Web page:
Again, in my case the Z position is parallel to the Y axis, my Z is not diagonal, but if you prefer the Z to be diagonal, you can easily do that but you will have to think for a while in the required formula to go from 3D simulation space to 2D screen coordinates. To avoid having to do that is that I decided to make the Z axis parallel to the Y axis.

What I mean with objects origins? The origin is a concept borrowed from 3D engines. Sprites x, y coordinates are in screen coordinates, and they are relative to the object 3D coordinates when converted to screen coordinates during rendering. You first convert to screen coordinates the objects origins, then you look at your sprites x and y coordinates and apply a translation to draw the sprite in the correct position.

• Thanks for the answer, i will experiment some things and report back when it works. – Matthew Jul 4 '15 at 16:12
• As my English is far from perfect I added some images that will help you visualizing my proposed design. If you decide to try it I'm sure that those images will help. You will need some kind of efficient sorting algorithm to help ordering the sprites. – Hatoru Hansou Jul 5 '15 at 21:18
• I have the same problem, sprites with one single tile are easily managed. a simple way to do your algorithm is to set aSprite.zPosition = 100*xtiles+ytiles but this address single tile sprites, and it does not solve the bed problem, imagine a 2 by 2 tile sprite, the zPosition is set to 100*xofTile2*2+YofTile2*2 and all four tiles of the sprite have the same zPostion and when a character is goining to pass throw the sprite, sprite will wrongly covers the character. I did the down vote and I will reconsider the vote if you can answer the questioned problem. – Iman Sep 13 '15 at 13:07
• @Iman For the proposed solution to work correctly in all situations, you have to follow my advice of divide multi tile sprites in parts, each part has it own x,y,z coordinates. Long walls must be partitioned, gigant sprites representing the level boss must be partitioned. A x-axis aligned wall (if your engine accept them) can be a single sprite, no problem, but a diagonal, tile aligned, wall must be partitioned as in the example image. This is an attempt to add some 3D concepts while maintaining the design as simple as possible regarding the math involved. – Hatoru Hansou Sep 14 '15 at 2:23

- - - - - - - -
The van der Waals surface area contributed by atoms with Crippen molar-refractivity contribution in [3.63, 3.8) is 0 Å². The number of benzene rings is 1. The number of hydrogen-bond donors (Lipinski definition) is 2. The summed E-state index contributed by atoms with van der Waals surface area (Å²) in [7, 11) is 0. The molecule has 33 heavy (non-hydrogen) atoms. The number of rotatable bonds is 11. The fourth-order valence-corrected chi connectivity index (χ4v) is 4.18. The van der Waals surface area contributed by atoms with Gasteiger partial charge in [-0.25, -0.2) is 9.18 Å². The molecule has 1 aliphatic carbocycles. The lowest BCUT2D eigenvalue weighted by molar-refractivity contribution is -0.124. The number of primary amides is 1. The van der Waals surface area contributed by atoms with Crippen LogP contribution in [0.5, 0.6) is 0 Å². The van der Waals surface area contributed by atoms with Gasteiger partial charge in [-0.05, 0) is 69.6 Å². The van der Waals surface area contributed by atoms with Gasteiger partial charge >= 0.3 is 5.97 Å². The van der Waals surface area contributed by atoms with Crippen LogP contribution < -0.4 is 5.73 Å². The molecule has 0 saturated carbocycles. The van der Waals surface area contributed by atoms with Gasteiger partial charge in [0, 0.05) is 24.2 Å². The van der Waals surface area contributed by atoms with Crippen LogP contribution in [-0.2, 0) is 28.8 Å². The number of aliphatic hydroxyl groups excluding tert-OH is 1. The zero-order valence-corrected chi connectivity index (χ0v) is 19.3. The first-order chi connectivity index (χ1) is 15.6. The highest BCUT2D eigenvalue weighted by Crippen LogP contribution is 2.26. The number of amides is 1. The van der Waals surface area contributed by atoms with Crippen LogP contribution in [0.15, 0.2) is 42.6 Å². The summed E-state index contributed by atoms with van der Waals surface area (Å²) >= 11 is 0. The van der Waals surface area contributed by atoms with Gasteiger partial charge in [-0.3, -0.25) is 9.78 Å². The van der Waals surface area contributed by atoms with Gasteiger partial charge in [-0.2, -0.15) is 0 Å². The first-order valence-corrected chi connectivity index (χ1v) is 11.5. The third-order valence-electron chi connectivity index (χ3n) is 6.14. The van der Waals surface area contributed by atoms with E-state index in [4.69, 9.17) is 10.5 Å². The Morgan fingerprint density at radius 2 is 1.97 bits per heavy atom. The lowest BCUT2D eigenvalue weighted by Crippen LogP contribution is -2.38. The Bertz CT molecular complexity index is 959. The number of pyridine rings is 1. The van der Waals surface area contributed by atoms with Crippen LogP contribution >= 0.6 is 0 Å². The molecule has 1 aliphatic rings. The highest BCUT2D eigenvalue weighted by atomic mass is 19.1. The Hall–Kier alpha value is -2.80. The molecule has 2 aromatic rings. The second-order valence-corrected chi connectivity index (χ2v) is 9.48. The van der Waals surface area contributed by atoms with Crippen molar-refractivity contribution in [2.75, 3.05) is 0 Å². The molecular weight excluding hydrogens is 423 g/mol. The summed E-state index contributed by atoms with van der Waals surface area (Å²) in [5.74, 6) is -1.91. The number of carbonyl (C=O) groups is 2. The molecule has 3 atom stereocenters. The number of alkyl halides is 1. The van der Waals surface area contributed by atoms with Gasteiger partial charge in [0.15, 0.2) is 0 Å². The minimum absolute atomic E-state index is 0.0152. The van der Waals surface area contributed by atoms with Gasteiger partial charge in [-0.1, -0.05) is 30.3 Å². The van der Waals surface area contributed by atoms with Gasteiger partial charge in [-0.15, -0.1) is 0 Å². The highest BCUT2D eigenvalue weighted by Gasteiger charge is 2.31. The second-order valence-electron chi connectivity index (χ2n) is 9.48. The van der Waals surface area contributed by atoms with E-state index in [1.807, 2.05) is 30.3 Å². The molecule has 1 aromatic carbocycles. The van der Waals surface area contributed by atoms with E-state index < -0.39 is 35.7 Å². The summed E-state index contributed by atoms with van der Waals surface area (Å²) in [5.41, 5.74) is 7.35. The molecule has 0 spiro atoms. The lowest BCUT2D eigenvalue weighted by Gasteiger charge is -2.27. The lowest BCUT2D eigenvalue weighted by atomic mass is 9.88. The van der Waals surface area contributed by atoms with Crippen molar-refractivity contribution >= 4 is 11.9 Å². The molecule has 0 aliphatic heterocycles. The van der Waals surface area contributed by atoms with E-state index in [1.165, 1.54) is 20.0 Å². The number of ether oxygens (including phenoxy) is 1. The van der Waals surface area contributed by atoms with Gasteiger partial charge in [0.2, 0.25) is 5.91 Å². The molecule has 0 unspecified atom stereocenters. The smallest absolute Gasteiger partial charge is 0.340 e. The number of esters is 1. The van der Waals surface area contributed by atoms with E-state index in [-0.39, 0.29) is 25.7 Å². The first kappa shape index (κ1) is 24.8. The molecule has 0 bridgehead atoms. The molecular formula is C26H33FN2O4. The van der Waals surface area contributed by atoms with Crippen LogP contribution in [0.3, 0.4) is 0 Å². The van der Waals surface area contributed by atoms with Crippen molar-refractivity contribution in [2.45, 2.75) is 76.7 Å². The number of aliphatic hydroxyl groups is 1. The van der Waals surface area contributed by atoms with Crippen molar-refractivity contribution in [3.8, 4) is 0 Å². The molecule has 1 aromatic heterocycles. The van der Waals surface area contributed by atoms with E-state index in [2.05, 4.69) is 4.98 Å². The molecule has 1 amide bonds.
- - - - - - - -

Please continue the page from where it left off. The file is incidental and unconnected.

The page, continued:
• @HatoruHansou You do not need to compute xyz for each tile, just set x+y for zPosition and it is done! But it doesn't matter the problem is you can not break sprites into tiles easily,it would be very hard to break them and control them to stick together in game logic while panning and moving, or deleting, Also you need to change a lot of code and a lot of work in 3D software just to break sprites into single tiles. I don't see it a good way, I actually know a better way but I though there must be a better way,though I think my method is not that bad now. I will add it.Not satisfied,I revoted – Iman Sep 14 '15 at 9:33

Here is a solution without resorting to 3D coordinates or splitting your sprite into 1x1 elements, that works if your objects occupy rectangular areas of tiles.

Let (ei,ej) be the coordinates of the bottom tile of entity e. I assume the x axis is pointing north-east and the y axis is pointing north-west, so that (ei,ej) has the smallest coordinate values among all tiles of e. Likewise, consider an entity f with bottom tile (fi,fj).